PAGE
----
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March 6-12 is Severe Weather Preparedness Week

Governor Cooper Reminds North Carolinians to Prepare for Severe Weather

RALEIGH: Governor Roy Cooper has proclaimed March 6-12 as Severe Weather Preparedness Week and is urging North Carolinians to prepare for severe weather that’s common during spring months.

“North Carolina is no stranger to severe weather, and while spring is typically the most active season for thunderstorms and tornadoes, they can happen any time,” Governor Cooper said. “Help protect your family by being prepared for severe weather. Make sure you have an up-to-date emergency kit, a way to receive alerts about dangerous weather, and a preparedness plan to review with everyone in your household.”

Governor Cooper also encourages North Carolinians to participate in this year’s statewide tornado drill on Wednesday, March 9 at 9:30 a.m. At home or at work, that means seeking shelter on the lowest floor of your home or building, in an interior room away from doors or windows.

Tornadoes form during severe thunderstorms when winds change direction and increase in speed. These storms can produce large hail and damaging winds that can reach 300 miles per hour. A tornado can develop rapidly with little warning, so having a plan in place will allow you to respond quickly.

“I encourage everyone to participate in this year’s statewide tornado drill, at home, at work, or at school. Having a plan and knowing your designated safe places will go a long way to helping you survive an actual tornado,” said Emergency Management Director Will Ray.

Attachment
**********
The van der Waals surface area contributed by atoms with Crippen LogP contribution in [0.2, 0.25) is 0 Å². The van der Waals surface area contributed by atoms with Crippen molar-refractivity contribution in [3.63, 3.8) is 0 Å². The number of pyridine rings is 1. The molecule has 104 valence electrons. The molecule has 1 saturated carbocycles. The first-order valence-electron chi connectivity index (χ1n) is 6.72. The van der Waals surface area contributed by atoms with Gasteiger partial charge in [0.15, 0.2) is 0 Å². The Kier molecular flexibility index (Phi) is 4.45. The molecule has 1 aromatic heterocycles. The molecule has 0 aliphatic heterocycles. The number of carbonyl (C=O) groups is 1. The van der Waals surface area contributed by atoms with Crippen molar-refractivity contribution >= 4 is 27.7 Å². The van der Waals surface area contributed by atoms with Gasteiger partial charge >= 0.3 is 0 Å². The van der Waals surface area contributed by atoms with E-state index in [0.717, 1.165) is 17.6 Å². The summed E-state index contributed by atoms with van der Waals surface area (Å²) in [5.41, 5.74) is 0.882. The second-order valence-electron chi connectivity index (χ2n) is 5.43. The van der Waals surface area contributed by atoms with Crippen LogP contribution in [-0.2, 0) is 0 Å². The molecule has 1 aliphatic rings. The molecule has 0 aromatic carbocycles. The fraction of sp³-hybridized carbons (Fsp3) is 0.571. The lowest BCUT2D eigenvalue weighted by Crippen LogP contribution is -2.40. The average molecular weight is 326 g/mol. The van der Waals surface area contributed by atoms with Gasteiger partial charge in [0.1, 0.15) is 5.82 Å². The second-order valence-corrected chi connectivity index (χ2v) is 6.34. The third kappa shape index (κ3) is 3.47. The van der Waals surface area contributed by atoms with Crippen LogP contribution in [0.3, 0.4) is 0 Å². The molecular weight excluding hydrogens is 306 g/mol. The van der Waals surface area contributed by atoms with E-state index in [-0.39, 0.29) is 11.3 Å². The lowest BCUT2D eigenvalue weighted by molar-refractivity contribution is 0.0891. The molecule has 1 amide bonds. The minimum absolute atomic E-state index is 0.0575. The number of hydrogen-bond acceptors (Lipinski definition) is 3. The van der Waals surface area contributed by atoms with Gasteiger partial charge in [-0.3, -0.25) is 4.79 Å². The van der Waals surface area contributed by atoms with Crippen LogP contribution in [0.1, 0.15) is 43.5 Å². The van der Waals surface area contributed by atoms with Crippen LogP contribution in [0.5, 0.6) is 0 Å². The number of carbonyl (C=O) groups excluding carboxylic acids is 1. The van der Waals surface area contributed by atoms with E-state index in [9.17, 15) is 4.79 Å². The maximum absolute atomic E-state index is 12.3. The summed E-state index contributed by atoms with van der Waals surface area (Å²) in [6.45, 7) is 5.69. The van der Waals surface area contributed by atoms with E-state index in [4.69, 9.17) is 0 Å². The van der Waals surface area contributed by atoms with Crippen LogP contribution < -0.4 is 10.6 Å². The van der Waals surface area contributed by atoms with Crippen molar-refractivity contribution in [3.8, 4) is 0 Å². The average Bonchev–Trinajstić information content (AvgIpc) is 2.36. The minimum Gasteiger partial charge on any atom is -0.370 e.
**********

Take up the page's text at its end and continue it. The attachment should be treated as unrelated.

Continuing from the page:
Test messages will be broadcast via the Emergency Alert System on radio and TV and on National Oceanic and Atmospheric Administration (NOAA) weather radios at 9:30 a.m. on Wednesday, March 9, signaling the start of the tornado drill.

Across the state in 2021, North Carolina recorded 21 tornado touchdowns, 101 large hail storms, 344 damaging thunderstorm wind events, 109 flood or flash flood events, which includes the remnants from Tropical Storm Fred that caused deadly flooding in Western North Carolina.

Emergency Management officials recommend the following safety tips:
• Develop a family emergency plan so each member knows what to do, where to go, and who to call during an emergency.
• If thunder roars, go indoors! Lightning is close enough to strike you.
• Know where the nearest safe room is, such as a basement or interior room away from windows.
• Know the terms: WATCH means severe weather is possible. WARNING means severe weather is occurring; take shelter immediately.
• Assemble an emergency supply kit for use at home or in your vehicle. Make sure to include a 3-day supply of non-perishable food and bottled water.
• If driving, leave your vehicle immediately to seek shelter in a safe structure. Do not try to outrun a tornado in your vehicle and do not stop under an overpass or bridge.
• If there is no shelter available, take cover in a low-lying flat area.

Find more information on tornadoes and overall emergency preparedness online at

Read the Proclamation.

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